Oh my gosh, you guys. I’m pretty sure this is the girliest dessert I’ve ever made. Doesn’t it look like it belongs at a tea party?! It’s so light and airy and fluffy and delicate. I mean, I’d totally host a tea party or a wedding or baby shower if it meant I could serve this.
But what the heck is it exactly? The name doesn’t really fit the dessert if you ask me. Apparently the pavlova was named after the Russian ballerina Anna Pavlova (thanks, Wikipedia!). A pavlova is basically a meringue cake with a crisp outside and a soft, pillowy inside. It’s traditionally topped with whipped cream and fruit, as it is here.
My first attempt at making a pavlova did not go over so well. I didn’t let it cook long enough or cool properly and the result was a mess. Luckily, that struggle led me to discovering this pretty foolproof method that involves gradually decreasing the temperature as you go, yielding an appropriately baked, much prettier final product.
You want to know what the best part of this whole dessert is? It’s totally the lemon curd. I could have eaten it all with a spoon…no kidding! I’m such a sucker for it, especially this yummy homemade version. If you don’t have time to go the homemade lemon curd route, no need to fear! I’m sure it would be lovely with a store bought version as well (I think you’ll need about a cup of lemon curd, but it’s probably best to start with a little less and taste and adjust as needed).
You can top this with whatever berries you love the most. I’ve been loving all of the berries lately since they’re all so delicious right now and so inexpensive!
This pavlova would be a sweet, refreshing treat at the end of your Memorial Day festivities and could also totally work for Fourth of July with strawberries and blueberries – so patriotic!
Another holiday weekend recipe is coming your way this Friday. Stay tuned!
- 4 large egg yolks
- ½ cup granulated sugar
- ¼ cup finely grated, loosely packed lemon zest (from about 5 to 6 medium lemons)
- ⅓ cup freshly squeezed lemon juice (from about 3 to 4 lemons)
- ⅛ teaspoon fine salt
- 6 tablespoons unsalted butter (3/4 stick), cut into 6 pieces, at room temperature
- 4 egg whites, at room temperature
- ⅛ teaspoon cream of tartar
- ⅛ teaspoon salt
- 1 cup granulated sugar
- 1½ teaspoons cornstarch
- 1 tablespoon red wine vinegar
- ½ teaspoon pure vanilla extract
- 1 cup heavy cream
- ½ teaspoon vanilla extract
- 1½ tablespoons light brown sugar, packed
- 1½ cups fresh berries, such as raspberries, blackberries, blueberries, and/or sliced strawberries
- Fill a medium saucepan with 1 to 2 inches of water. Bring water to a simmer over high heat. Once water is simmering, reduce heat to low to keep the water at a bare simmer.
- Whisk the egg yolks, sugar, lemon zest, lemon juice, and salt together in a large heatproof mixing bowl. Set the bowl over the saucepan of simmering water and whisk constantly until the yolks thicken and the mixture forms ribbons when the whisk is lifted from the bowl, about 7 to 10 minutes. (Keep an eye on the water in the saucepan to make sure it does not boil. If the water boils, reduce the heat so the eggs do not curdle.)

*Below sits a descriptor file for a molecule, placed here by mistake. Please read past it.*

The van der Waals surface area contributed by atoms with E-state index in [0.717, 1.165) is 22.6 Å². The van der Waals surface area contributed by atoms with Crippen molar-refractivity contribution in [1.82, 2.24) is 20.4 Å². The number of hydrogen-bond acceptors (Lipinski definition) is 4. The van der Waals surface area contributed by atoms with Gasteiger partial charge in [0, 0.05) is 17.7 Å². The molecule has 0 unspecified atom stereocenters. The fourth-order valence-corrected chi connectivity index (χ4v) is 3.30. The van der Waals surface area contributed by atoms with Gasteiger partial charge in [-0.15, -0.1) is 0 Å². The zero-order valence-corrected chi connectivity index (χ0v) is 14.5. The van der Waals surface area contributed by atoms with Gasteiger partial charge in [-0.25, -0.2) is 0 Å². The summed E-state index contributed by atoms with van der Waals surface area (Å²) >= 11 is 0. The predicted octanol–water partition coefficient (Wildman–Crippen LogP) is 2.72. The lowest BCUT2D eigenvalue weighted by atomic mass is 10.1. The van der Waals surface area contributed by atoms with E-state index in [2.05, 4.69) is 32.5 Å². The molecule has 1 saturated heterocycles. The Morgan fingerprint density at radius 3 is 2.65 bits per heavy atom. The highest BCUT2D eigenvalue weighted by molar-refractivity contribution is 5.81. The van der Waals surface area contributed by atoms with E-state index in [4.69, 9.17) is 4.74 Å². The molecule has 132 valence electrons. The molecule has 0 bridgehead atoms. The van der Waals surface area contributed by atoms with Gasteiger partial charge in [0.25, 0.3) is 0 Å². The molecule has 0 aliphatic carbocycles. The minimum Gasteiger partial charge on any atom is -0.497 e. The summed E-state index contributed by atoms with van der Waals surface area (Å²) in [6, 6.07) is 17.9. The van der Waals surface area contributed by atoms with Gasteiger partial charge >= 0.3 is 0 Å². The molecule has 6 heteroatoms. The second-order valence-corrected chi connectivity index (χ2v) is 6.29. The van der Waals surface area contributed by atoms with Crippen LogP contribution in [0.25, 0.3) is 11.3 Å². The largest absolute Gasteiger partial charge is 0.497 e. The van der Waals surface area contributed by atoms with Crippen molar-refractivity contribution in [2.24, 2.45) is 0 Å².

- Turn off the heat and take mixing bowl off of the saucepan. Whisk the butter into the lemon/egg yolk mixture one piece at a time, waiting until each piece is completely mixed in before adding another.
- Use a fine mesh strainer to strain curd into a medium-sized mixing bowl. Press and scrape the curd along the inside of the strainer to release as much of the curd as possible. (Make sure to scrape the strained curd from the under side of the strainer into the mixing bowl. You don’t want to lose any of the delicious lemon curd!) Discard the solids from inside the strainer.
- Press a sheet of plastic wrap directly onto the surface of the curd to prevent a skin from forming. Place in refrigerator until curd is set and chilled, at least 3 hours. (The curd can be made and refrigerated up to 5 days ahead.)
- Preheat oven to 350 degrees. Place rack in center of the oven.
- Cover a sheet pan with parchment paper. Use a 9-inch round cake pan and pencil to trace a circle onto the parchment paper. Turn the sheet of parchment paper upside down so that the pencil drawing is facing down (you should still be able to see the drawing). Set aside.
- To the clean, dry bowl of a stand mixer fitted with a whisk attachment, add the egg whites, cream of tartar, and salt. Whisk until foamy.
- Add the granulated sugar, cornstarch, vinegar, and vanilla extract to the bowl and continue whipping until stiff, smooth, and glossy (should resemble marshmallow cream), about 8 additional minutes.
- Spoon the egg white mixture into the circle drawn on parchment paper. Use a silicone spatula to push the mixture out evenly over the entire circle. Smooth the top and sides of the disk.
- Bake for 10 minutes. After 10 minutes, reduce the heat to 300 degrees and continue baking until the pavlova has puffed up and cracked on the top, and the surface is lightly browned to the color of cafe au lait, approximately 45 minutes more.
- After the pavlova has slightly browned, turn off the oven, open the oven door slightly, and let it cool in the oven for at least 30 minutes until it reaches room temperature. (This ensures a gradual cooling, which protects the delicate meringue.)
- Once the pavlova reaches room temperature, remove from the oven. The pavlova should easily release from the parchment paper at this point. Transfer the pavlova to a cake stand to decorate.
- Place the cream, sugar, and vanilla in the clean bowl of a stand mixer fitted with a whisk attachment. Beat on medium-high speed until soft peaks form, about 1½ to 2 minutes.
- Remove the bowl and, using a rubber spatula, fold the chilled lemon curd into the whipped cream, leaving big streaks of curd and whipped cream.
- Spread the whipped cream/lemon curd mixture on top of the pavlova.
- Top with the fresh berries and serve the pavlova immediately.